A HAY MAN’S TALE
The Biography and History of W.J. Small and The W.J. Small Companies.
By Judy Small Weitekamp
Dedicated to the past employees of The W.J. Small Company.
With beginnings as a family history, A Hay Man’s Tale quickly became a story to be added to the archives of United States agriculture. It is written in the interests of historians of agronomy, the Great Depression and home front World War II years, farm industry and machinery, and for biography buffs in general. W. J. Small was a forerunner of nutrition for farm animals. He grew up on farms in Illinois, Texas, Oklahoma, and settled in Southeast Kansas with a farm community hay business that grew into big business. He took up banking as a career along the way during the most financially turbulent times of United States history (1924-1938), and still made farm community headline news nearly every week for several years with his successes in farm business. His work with animal feed over-shadowed his work as a banker, and about town, he was primarily known as “the hay man.”
W. J. Small’s home town and headquarters was Neodesha, Kansas. His companies were The W. J. Small Company, The W. J. Small Sales Company, American Chlorophyll, Midwest Engineering & Tool Company (METCO), Airosol, Inc., National Ice Service, Louisiana Ice and eventually The W. J. Small Company, Division of Archer Daniels Midland when he sold the business to A-D-M in 1952.
W. J. Small was a pioneer in the business of dehydrating alfalfa, one of the most important ingredients in feed for farm animals. His company began in a farm community in the early 1930s. Twenty years later, his products were in demand nationwide.
The W. J. Small Company extended its territory into several states, and its dehydrated alfalfa was sold worldwide. The company had eight divisions, including harvesting, storage, laboratory testing, and sales. It worked in a nearly self-sufficient, independent way, from making its own machinery to printing many of its own business forms.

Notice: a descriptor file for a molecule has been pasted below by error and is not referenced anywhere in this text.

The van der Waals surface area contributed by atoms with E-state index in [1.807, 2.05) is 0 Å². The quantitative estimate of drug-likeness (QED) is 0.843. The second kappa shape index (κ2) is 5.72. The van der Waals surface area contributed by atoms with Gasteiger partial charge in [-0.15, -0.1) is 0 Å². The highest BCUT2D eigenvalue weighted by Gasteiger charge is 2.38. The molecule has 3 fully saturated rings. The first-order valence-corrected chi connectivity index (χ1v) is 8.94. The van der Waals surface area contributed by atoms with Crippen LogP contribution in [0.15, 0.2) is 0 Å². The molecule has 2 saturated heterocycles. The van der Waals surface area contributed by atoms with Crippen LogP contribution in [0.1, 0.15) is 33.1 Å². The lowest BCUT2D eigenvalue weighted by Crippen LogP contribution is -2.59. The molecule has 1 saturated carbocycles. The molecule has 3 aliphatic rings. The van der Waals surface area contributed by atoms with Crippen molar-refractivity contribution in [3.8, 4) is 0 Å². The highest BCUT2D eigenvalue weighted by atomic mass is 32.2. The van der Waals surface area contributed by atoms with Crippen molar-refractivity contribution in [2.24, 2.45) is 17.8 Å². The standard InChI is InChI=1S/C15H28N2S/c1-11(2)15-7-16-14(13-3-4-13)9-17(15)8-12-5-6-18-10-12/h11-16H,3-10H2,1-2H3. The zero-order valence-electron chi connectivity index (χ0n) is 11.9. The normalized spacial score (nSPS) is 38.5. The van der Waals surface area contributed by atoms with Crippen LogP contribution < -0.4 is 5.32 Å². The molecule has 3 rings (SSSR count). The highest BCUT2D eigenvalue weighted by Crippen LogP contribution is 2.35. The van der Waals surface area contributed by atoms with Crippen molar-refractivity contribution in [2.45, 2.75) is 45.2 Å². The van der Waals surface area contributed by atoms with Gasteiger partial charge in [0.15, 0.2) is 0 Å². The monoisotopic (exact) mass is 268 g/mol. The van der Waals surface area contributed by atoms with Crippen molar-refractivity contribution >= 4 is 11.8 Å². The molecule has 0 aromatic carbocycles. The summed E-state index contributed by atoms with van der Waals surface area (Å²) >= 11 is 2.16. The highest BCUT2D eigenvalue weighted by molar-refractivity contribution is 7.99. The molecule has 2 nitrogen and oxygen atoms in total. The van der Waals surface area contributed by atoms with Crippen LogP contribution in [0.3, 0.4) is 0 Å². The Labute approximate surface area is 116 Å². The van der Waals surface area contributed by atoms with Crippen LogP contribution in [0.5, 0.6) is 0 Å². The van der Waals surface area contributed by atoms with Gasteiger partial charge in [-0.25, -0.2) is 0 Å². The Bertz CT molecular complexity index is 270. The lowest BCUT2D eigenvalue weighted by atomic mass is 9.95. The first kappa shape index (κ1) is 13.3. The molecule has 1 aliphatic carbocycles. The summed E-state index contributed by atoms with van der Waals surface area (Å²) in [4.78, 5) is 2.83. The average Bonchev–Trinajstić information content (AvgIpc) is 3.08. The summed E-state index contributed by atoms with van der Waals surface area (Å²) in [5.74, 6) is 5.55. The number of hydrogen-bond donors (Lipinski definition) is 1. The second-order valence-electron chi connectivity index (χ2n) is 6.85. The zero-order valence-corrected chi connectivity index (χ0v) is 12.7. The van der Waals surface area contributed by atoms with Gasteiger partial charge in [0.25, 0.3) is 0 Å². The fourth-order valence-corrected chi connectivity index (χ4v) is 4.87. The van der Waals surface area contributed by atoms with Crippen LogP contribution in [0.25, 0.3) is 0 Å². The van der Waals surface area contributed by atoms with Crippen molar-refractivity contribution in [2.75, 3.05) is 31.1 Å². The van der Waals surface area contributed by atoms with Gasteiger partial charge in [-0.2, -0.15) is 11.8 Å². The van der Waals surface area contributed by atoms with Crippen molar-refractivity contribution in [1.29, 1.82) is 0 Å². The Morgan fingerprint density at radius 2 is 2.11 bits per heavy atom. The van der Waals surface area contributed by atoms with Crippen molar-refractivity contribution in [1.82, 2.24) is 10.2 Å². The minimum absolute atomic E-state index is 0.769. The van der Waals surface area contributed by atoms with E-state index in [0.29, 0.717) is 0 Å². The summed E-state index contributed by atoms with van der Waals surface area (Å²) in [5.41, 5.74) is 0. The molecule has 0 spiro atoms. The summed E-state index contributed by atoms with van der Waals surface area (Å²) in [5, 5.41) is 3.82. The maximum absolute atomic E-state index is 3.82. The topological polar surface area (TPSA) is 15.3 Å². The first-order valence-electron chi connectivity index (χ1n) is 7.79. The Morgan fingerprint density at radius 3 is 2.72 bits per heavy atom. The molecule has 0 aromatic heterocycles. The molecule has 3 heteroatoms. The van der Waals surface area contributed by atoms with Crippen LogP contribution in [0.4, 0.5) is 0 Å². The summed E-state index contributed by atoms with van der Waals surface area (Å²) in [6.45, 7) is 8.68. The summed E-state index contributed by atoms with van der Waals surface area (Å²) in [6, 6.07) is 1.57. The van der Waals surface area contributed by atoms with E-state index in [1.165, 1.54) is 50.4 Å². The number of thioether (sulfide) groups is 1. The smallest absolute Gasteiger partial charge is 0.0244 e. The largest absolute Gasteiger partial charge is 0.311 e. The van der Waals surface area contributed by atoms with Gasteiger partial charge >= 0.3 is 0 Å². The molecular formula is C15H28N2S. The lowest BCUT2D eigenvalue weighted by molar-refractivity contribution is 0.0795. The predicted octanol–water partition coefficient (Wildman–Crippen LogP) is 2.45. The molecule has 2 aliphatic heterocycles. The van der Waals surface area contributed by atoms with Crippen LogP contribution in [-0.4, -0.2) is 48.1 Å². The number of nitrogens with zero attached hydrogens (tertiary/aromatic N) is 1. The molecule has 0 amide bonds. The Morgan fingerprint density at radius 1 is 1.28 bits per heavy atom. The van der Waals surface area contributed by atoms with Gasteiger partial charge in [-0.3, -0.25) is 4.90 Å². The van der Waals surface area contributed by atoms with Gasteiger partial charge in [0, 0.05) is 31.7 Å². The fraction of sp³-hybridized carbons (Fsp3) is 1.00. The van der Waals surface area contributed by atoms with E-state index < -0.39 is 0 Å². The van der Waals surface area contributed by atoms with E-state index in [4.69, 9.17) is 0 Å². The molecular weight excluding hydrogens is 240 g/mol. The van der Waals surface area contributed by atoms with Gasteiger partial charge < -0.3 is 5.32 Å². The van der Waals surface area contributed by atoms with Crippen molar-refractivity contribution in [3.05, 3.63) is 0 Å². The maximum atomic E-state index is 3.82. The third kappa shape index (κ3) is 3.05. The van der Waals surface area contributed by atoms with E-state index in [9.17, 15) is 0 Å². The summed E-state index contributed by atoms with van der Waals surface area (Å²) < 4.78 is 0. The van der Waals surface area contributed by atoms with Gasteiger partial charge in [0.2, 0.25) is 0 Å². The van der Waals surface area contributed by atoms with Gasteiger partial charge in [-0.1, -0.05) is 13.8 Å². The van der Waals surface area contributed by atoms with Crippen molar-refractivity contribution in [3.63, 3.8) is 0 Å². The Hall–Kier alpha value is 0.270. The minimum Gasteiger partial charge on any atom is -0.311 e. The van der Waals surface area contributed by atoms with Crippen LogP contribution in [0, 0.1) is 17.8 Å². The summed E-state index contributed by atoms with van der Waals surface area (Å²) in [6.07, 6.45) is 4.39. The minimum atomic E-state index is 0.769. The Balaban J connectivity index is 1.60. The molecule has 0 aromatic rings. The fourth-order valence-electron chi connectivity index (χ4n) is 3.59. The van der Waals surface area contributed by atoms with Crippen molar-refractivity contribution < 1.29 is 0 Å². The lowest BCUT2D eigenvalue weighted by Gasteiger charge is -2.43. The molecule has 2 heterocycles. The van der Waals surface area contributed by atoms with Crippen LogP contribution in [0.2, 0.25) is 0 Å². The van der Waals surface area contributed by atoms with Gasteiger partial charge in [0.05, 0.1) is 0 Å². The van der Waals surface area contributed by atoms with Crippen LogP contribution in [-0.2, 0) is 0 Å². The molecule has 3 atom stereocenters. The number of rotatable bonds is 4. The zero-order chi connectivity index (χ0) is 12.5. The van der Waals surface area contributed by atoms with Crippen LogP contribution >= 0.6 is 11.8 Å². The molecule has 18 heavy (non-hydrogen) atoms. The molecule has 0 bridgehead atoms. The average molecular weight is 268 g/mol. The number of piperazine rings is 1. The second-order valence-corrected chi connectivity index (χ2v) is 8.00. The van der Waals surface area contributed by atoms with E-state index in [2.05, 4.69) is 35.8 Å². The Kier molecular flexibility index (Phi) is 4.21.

W. J. ran the business almost single handedly, but the people who worked for him made the company successful. In the 1930s, W. J.’s employees were people confronted by severe economic hard-ships and were thankful to have jobs under any conditions. The 1940s war years brought more work hours because of employee shortages. Then the employees’ greatest challenge was to maintain production. Stories from those loyal W. J. Small Company employees paint a fascinating picture of a different era.
W. J. evolved new methods of preserving alfalfa and pioneered other W. J. Small companies, including Airosol and American Chlorophyll. The W. J. Small companies made a considerable amount of money, and W. J. and his wife, Hazel, true philanthropists, gave time, love, work and money back to their communities’ churches, hospitals, Boy Scouts, needy families, and schools.
This history of W. J. Small and his companies is written to recognize W. J. Small and his employees for their contributions to United States agriculture and to the economic stability and wartime security of the nation. It is hoped this tribute will also inspire the subsequent generations who have benefited by these endeavors.